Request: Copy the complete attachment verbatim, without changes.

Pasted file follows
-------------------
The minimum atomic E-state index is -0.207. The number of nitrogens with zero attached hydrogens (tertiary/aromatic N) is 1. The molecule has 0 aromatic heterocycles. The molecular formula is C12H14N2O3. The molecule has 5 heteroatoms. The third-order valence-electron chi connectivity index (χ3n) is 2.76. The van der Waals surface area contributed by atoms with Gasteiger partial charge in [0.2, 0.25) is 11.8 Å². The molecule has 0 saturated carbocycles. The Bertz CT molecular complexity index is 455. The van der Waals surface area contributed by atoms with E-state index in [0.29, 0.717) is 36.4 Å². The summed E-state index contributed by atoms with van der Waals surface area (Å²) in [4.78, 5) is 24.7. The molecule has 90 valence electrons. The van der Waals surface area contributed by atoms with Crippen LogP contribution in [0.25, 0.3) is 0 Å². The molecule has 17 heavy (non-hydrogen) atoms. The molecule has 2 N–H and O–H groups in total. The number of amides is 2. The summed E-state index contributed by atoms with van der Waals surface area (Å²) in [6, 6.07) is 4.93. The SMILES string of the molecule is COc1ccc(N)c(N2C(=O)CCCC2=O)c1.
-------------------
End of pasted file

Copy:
The minimum atomic E-state index is -0.207. The number of nitrogens with zero attached hydrogens (tertiary/aromatic N) is 1. The molecule has 0 aromatic heterocycles. The molecular formula is C12H14N2O3. The molecule has 5 heteroatoms. The third-order valence-electron chi connectivity index (χ3n) is 2.76. The van der Waals surface area contributed by atoms with Gasteiger partial charge in [0.2, 0.25) is 11.8 Å². The molecule has 0 saturated carbocycles. The Bertz CT molecular complexity index is 455. The van der Waals surface area contributed by atoms with E-state index in [0.29, 0.717) is 36.4 Å². The summed E-state index contributed by atoms with van der Waals surface area (Å²) in [4.78, 5) is 24.7. The molecule has 90 valence electrons. The van der Waals surface area contributed by atoms with Crippen LogP contribution in [0.25, 0.3) is 0 Å². The molecule has 17 heavy (non-hydrogen) atoms. The molecule has 2 N–H and O–H groups in total. The number of amides is 2. The summed E-state index contributed by atoms with van der Waals surface area (Å²) in [6, 6.07) is 4.93. The SMILES string of the molecule is COc1ccc(N)c(N2C(=O)CCCC2=O)c1.